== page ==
Pyrgos, with its Venetian castle, is 7.5 km to the east of Fira and recently, it has become a significant attraction of the island. Built at the foot of Mesa Vouno, it is one of the most beautiful settlements of Santorini and stands out from a distance along many of the routes visitors can follow.
In 1995, it was declared a “preserved monument”. Thanks to its 600 permanent residents, who are mainly involved with tourism, commerce, vineyards and agriculture, it is one of the few places on the island that remain vibrant all year long.

Dozens of visitors come every day to this tidy and welcoming village that is surrounded by whitewashed churches and vineyards with their typical Santorinian vines. They go up to the castle, explore the cobbled streets with the Cycladic and the neoclassical buildings, many of which have been rebuilt, drink coffee or soft drinks at coffee shops, enjoy their lunch or dinner at the settlement’s restaurants and taverns, see the sunset over the caldera at the top of the castle or on the terraces of the winery of the island’s Wine Producers Association, visit the museum of Aghia Triada and the Cultural Village entitled “I Santorini pou efyge” (Santorini of the past), do their shopping at the village’s shops.

The hotels that operate within the village or around it are also top-notch, so many visitors choose the settlement for their stay and enjoy the serene environment, the magnificent views over the island and the genuine hospitality.

For those who love walking, besides the cobblestone streets, there is also the surrounding nature they can explore, following the old path that leads from Pyrgos to Emporio (1 hour and 30 minutes).
Above the settlement rises the impressive monastery of Prophitis Ilias, which is worth visiting if one wants to admire the magnificent views and see the catholic and its small ecclesiastical museum.

A custom revived every year on Good Friday is another reason why Pyrgos never fades from the memory of visitors. The thousands of cans placed on all rooftops and courtyards are lit by the village’s children a few minutes before the procession of the epitaphios in the castle and around the alleys. The scene is truly spectacular and the ceremony is solemn: a rare experience worth living.



Pyrgos’ castle at the foot of Mesa Vouno was one of the five castles built by the Venetians in the 15th century (the other ones were those of Akrotiri, Skaros, Aghios Nikolaos in Oia and Emporio). It followed the style of a settlement fortification with a subsequent yard: around the core, in the centre of which there was a tower initially and a church at a later stage, a fortification yard was later developed, consisting of the external walls of the houses.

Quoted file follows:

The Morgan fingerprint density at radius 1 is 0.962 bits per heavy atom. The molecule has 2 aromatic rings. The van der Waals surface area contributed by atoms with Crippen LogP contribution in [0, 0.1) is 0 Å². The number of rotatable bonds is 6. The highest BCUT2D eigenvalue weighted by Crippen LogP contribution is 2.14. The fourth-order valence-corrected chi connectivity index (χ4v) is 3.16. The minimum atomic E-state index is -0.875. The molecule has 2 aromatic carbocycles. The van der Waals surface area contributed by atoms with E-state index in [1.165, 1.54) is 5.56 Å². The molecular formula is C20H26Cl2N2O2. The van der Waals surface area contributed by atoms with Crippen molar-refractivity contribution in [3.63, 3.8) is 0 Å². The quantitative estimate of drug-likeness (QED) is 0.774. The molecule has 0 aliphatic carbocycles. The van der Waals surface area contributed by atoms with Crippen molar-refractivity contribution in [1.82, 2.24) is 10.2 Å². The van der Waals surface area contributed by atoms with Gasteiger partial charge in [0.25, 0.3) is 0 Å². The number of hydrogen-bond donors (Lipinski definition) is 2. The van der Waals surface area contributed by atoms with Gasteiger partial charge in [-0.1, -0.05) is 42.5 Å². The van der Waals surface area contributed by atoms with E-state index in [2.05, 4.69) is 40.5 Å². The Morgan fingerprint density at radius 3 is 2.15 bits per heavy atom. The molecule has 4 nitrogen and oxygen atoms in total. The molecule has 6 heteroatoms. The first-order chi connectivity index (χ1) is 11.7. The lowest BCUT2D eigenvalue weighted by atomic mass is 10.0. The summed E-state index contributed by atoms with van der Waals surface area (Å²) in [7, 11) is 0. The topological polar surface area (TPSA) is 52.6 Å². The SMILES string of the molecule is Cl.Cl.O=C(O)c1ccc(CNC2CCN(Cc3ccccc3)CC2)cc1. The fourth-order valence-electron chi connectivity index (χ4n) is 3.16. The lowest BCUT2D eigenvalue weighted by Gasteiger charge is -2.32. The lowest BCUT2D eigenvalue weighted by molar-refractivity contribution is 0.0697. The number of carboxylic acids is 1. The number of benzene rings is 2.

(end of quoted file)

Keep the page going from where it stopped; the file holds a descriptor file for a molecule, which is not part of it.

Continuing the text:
In its centre stood the small square with the churches of Panagia and Aghios Georgios. Around the square, four more residential pockets were developed, while the (now demolished) public bakery stood to the north.


As far as everyday life in the castle of Pyrgos is concerned, written evidence dates back to the early 17th century. They reflect people’s anxiety about their fate. Representatives were authorized to offer pirates money or other things in exchange, or fool them so as to not loot their homes. What is more, at that time, the great eruption of the Kolumbo volcano in 1670 was still very recent, so the countryside and the people were faint. The destruction inflicted by Kolumbo terrified residents, as it caused massive tidal waves that hit the beach of Perissa near Pyrgos. Poisonous gases made lots of animals, birds, fish and people die, and that period is known as “the time of evil”.


In its initial form, the settlement had a solid, building tissue and a fortress-like structure. Quite possibly, it started as a monastery complex around the church of Panagia.

When the danger of pirate raids was over, the settlement expanded outside the castle, thus the outer buildings that constituted the “enceinte” opened outwards, acquiring doors, windows and outbuildings, many of which took the form of roofed balconies – the so-called iliaka.

Researchers do not know much about the changes that have occurred inside the settlement after that period, but due to dense structure, the two-storied and three-storied houses stretching over the streets and complex ownership, probably there weren’t any significant changes.

The densely populated district outside the castle was named Xeporto. The first School of Thera operated here from the early until the mid-19th century, in a big building known as Pera Scholio.

An important milestone in the history of the castle – as of the rest of the island – was the earthquake of 1956. The buildings suffered severe damage and later on, its form was defeatured upon interventions by the state authorities. The most important one was the demolition of the upper floors. Demolition materials were used to fill up the ground floor of the houses and seal the top surface (in many cases, with concrete). Many ground floor buildings were also encased in reinforced concrete.

1. A study on the castle of Pyrgos, by architect Clairi Palyvou.
2. Santorini Koinonia kai Xoros, 15os-20os aionas (Santorini, Society and Space, 15th-20th century), Dora Monioudi Gavala, a publication by the Loukas and Evangelos Belonias Foundation.
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